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20.7: Neural Networks

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    Neural networks came out modeling the brain and the nervous system in an attempt to achieve brain-like learning. They are highly parallel and by learning simple concepts we can achieve very complex behaviors. In relevance to this book, they also have proved to be very good biological models (not surprising giving where they came about).

    Feed-forward nets

    In a neural network we map the input to the output passing through hidden states that are parametrized by learning.

    Figure 20.16: Illustration of a neural network

    • Information flow is unidirectional

    • Data is presented to Input layer

    • Passed on to Hidden Layer
    • Passed on to Output layer

    • Information is distributed
    • Information processing is parallel


    Back-propagation is one of the most influential results for training neural nets and allowing us to easily deal with multi-layer networks.

    • Requires training set (input / output pairs)

    • Starts with small random weights

    • Error is used to adjust weights (supervised learning)
    It basically performs gradient descent on the error landscape trying to minimize the error. Thus, back propagation can be slow.

    Deep Learning

    Deep learning is a collection of statistical machine learning techniques used to learn feature hierarchies. Often based on artificial neural networks. Deep neural networks have more than one hidden layer. Each successive layer in a neural network uses features in the previous layer to learn more complex features. One of the (relevant) aims of deep learning methods is to perform hierarchical feature extraction. This makes deep learning an attractive approach to modeling hierarchical generative processes as are commonly found in systems biology.

    Example: DeepBind (Alipanahi et al. 2015)

    DeepBind[1] is a machine learning tool developed by Alipanahi et al. to predict the sequence specificities of DNA- and RNA-binding proteins using deep learning based methods.

    The authors point out three diculties encountered when training models of sequence of specificities on the large volumes of sequence data produced by modern high-throughput technologies: (a) the data comes in qualitatively different forms, including protein binding microarrays, RNAcompete assays, ChIP- seq and HT-SELEX, (b) the quantity of data is very large (typical experiments measure ten to a hundred thousand sequences and (c) each data acquisition technology has it’s own formats and error profile and thus an algorithm is needed that is robust to these unwanted effects.

    The DeepBind method is able to resolve these diculties by way of (a) parallel implementation on a graphics processing unit, (b) tolerating a moderate degree of noise and mis-classified training data and (c) train predictive model in an automatic fashion while avoiding the need for hand-tuning. The following figures illustrate aspects of the Deep Bind pipeline.

    To address the concern of overfitting, the authors used several regularizers, including dropout, weight decay and early stopping.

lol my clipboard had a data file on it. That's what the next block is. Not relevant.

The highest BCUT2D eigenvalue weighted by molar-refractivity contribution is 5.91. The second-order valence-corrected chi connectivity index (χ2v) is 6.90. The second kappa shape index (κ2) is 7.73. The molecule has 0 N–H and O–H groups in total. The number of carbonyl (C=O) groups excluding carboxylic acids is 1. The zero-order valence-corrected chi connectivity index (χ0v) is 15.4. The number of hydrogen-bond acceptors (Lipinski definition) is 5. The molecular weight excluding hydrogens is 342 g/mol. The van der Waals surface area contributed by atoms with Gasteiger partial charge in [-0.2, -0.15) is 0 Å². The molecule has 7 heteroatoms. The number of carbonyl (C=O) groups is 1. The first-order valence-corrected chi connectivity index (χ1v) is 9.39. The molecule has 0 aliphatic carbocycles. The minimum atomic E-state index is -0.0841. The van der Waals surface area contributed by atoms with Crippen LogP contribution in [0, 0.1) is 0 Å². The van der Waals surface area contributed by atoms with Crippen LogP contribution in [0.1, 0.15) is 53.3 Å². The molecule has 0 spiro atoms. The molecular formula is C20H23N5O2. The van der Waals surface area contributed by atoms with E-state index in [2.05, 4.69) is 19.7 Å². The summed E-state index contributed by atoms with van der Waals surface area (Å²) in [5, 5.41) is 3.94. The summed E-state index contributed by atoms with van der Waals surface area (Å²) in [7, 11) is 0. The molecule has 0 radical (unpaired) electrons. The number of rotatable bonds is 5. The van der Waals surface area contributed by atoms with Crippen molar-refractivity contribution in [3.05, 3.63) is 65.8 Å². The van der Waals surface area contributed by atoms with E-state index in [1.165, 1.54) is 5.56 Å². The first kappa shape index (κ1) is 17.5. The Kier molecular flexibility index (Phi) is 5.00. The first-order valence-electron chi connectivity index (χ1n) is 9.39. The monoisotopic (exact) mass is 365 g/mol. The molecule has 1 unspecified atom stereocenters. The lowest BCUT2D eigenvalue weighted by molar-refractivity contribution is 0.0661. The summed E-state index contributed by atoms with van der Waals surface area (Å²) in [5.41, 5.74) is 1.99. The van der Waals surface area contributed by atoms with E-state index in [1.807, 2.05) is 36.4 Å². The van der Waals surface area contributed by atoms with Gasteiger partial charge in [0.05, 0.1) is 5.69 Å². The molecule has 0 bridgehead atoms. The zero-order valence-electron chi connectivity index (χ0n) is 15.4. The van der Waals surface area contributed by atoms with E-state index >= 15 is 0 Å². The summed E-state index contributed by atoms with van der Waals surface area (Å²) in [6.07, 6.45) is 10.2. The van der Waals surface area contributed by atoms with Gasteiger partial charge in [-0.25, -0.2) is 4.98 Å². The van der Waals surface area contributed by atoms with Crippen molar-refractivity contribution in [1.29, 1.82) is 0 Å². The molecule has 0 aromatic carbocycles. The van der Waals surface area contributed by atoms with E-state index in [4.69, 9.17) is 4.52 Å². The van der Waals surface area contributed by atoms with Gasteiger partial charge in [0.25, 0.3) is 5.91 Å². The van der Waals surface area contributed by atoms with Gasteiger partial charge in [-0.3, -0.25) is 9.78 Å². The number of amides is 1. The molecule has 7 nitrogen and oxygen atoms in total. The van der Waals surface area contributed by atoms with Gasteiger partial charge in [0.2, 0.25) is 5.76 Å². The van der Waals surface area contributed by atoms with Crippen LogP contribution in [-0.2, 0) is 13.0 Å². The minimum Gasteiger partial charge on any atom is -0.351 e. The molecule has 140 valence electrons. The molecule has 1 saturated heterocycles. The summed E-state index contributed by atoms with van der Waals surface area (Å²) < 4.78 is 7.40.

Dropout: Prevention of Over-Fitting

    Dropout[5] is a technique for addressing the problem of overfitting on the training data in the context of large networks. Due to the multiplication of gradients in the computation of the chain rule, hidden unit weights are co-adapted which can lead to overfitting. One way to avoid co-adaption of hidden unit weights is to simply drop units (randomly). A beneficial consequence of dropping units is that larger neural networks are more computationally intensive to train.

    However, this approach take a little longer with respect to training. Furthermore, tuning step-size is a bit of a challenge. The authors provide an Appendix, in which they (in part (A)) provide a helpful “Practical Guide for Training Dropout Networks.” They note that typical values for the dropout parameter p (which

    Figure 20.17: A flowchart of the DeepBind procedure (taken from the DeepBind paper). Five sequences are being processed in parallel by the model. The model convolves the sequences (we can think of the deepbind model as a filter scanning through the sequencs), recitifies and pools them in order to produce a feature vector which is then passed through a deep neural network. The output from the deepnet is compared against the desired output and the error is back-propagated through the pipeline.
    Figure 20.18: An illustration of the calibration, training and testing procedure used by the DeepBind method (taken from the DeepBind paper).

    Courtesy of Macmillan Publishers Limited. Used with permission.

    Source: Alipanahi, Babak, Andrew Delong, et al. "Predicting the Sequence Specificities of

    DNA-and RNA-binding Proteins by Deep Learning." Nature Biotechnology (2015)

    determines the probability that a node will be dropped) are between 0.5 and 0.8 for hidden layers and 0.8 for input layers.

    This page titled 20.7: Neural Networks is shared under a CC BY-NC-SA 4.0 license and was authored, remixed, and/or curated by Manolis Kellis et al. (MIT OpenCourseWare) via source content that was edited to the style and standards of the LibreTexts platform; a detailed edit history is available upon request.